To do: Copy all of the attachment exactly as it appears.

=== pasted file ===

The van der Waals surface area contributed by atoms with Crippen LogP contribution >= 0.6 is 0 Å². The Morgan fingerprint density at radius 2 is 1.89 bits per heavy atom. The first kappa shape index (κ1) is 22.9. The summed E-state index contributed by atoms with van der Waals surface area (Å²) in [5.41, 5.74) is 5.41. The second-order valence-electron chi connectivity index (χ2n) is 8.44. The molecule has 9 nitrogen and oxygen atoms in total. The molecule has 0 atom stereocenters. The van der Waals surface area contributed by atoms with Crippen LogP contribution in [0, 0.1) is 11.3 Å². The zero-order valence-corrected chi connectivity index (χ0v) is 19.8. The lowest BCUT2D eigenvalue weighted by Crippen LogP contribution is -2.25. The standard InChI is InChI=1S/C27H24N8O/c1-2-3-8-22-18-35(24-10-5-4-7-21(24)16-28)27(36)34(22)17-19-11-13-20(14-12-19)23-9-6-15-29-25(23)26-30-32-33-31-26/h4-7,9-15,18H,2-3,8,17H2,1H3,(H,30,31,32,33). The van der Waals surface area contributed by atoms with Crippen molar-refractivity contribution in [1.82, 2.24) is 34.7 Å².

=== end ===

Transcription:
The van der Waals surface area contributed by atoms with Crippen LogP contribution >= 0.6 is 0 Å². The Morgan fingerprint density at radius 2 is 1.89 bits per heavy atom. The first kappa shape index (κ1) is 22.9. The summed E-state index contributed by atoms with van der Waals surface area (Å²) in [5.41, 5.74) is 5.41. The second-order valence-electron chi connectivity index (χ2n) is 8.44. The molecule has 9 nitrogen and oxygen atoms in total. The molecule has 0 atom stereocenters. The van der Waals surface area contributed by atoms with Crippen LogP contribution in [0, 0.1) is 11.3 Å². The zero-order valence-corrected chi connectivity index (χ0v) is 19.8. The lowest BCUT2D eigenvalue weighted by Crippen LogP contribution is -2.25. The standard InChI is InChI=1S/C27H24N8O/c1-2-3-8-22-18-35(24-10-5-4-7-21(24)16-28)27(36)34(22)17-19-11-13-20(14-12-19)23-9-6-15-29-25(23)26-30-32-33-31-26/h4-7,9-15,18H,2-3,8,17H2,1H3,(H,30,31,32,33). The van der Waals surface area contributed by atoms with Crippen molar-refractivity contribution in [1.82, 2.24) is 34.7 Å².